Oregon Department of Justice Asks Legislature to Fund Oregon’s First Statewide Elder Abuse Prosecutor

March 30, 2015
• Posted in

Ten organizations wrote letters or testified today before the Subcommittee on Public Safety of the Oregon legislature’s Committee on Ways and Means in support of funding for Oregon’s first statewide Elder Abuse Resource Prosecutor. The position would be housed within the Oregon Department of Justice’s Criminal Division, and would increase Oregon’s capacity to stop elder financial and physical abuse by providing training, technical assistance and legal expertise to district attorneys, law enforcement and others who work with seniors. If funded, Oregon would be the second state in the country with a statewide prosecutor devoted to elder abuse.

“Oregon has specific laws that criminalize the abuse, neglect and exploitation of older adults. However, these cases can be difficult to prosecute. Many involve the victimization of older adults by family members or others with whom they have an ongoing relationship. Victims may also be slow to recognize and report abuse, and reluctant to cooperate with criminal justice professionals,” said Attorney General Rosenblum.

Elders in Action, the Office of the Long-term Care Ombudsman, AARP, Legal Aid Services of Oregon, the Oregon State Bar, Alzheimer’s Association, the Oregon Department of Veteran Affairs, the Governor’s Commission on Senior Services, Campaign for Oregon’s Seniors & People with Disabilities, and the Residential Facilities Advisory Committee all voiced their support for the new position.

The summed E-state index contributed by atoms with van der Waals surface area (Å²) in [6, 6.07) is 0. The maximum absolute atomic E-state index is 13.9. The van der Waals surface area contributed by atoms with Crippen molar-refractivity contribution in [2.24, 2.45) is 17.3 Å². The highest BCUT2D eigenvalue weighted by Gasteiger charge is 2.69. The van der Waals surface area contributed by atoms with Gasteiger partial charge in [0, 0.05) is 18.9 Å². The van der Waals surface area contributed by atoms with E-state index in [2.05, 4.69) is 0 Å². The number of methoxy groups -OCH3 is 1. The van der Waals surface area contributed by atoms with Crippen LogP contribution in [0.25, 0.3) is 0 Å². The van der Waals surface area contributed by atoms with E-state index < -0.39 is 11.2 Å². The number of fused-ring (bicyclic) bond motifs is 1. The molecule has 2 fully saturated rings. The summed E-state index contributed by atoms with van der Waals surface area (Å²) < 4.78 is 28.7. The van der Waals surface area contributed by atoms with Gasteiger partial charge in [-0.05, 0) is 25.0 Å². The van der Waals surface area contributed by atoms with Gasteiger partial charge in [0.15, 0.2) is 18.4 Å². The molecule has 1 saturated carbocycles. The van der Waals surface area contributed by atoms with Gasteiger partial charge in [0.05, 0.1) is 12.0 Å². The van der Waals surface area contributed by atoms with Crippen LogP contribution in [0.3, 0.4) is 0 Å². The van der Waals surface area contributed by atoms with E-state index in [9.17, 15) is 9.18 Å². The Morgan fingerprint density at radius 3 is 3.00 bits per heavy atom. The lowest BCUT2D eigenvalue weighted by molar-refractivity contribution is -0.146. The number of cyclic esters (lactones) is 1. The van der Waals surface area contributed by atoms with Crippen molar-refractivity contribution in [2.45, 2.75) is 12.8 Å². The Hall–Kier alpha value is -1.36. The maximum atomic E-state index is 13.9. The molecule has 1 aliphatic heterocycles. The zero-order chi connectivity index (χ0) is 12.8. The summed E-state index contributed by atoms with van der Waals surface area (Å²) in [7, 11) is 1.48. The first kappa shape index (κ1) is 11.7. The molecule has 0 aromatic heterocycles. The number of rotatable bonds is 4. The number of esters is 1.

Every year, it is estimated that 2.1 million older Americans are the victims of elder abuse, neglect, or exploitation. In Oregon, nearly 30,000 reports of potential abuse were made in 2013. To combat this growing epidemic, the new statewide prosecutor will assist local district attorneys in the prosecution of complex cases; develop training materials, best-practice policies and other publications to improve the identification, investigation and prosecution of elder abuse, including financial exploitation.

“DOJ’s proposed Elder Abuse Resource Prosecutor would be an essential addition to resources aimed at preventing the victimization of older veterans and citizens by perpetrators with whom they have an ongoing and trusting relationship,” wrote Cameron Smith, Director of the Oregon Department of Veterans’ Affairs, in a letter to the committee. “The position is well aimed to creatively coordinate and leverage partners to positively increase awareness, training, prevention, detection and prosecution of elder abuse.”

Currently, the Oregon Department of Justice includes two other statewide resource prosecutors for Domestic Violence and DUII. The creation of the Elder Abuse Prosecutor would make three full-time special prosecutors within the Oregon Department of Justice to assist in complex cases statewide. The Oregon Department of Justice also requested funding for two additional full-time investigators to assist the new Elder Abuse Prosecutor.

“This model has served the state well in Domestic Violence and DUII. Adding Elder Abuse will fill an urgent need, especially given the complexity of these types of cases,” Attorney General Rosenblum added.


Kristina Edmunson, Department of Justice, Kristina.Edmunson@doj.oregon.gov, 503-378-6002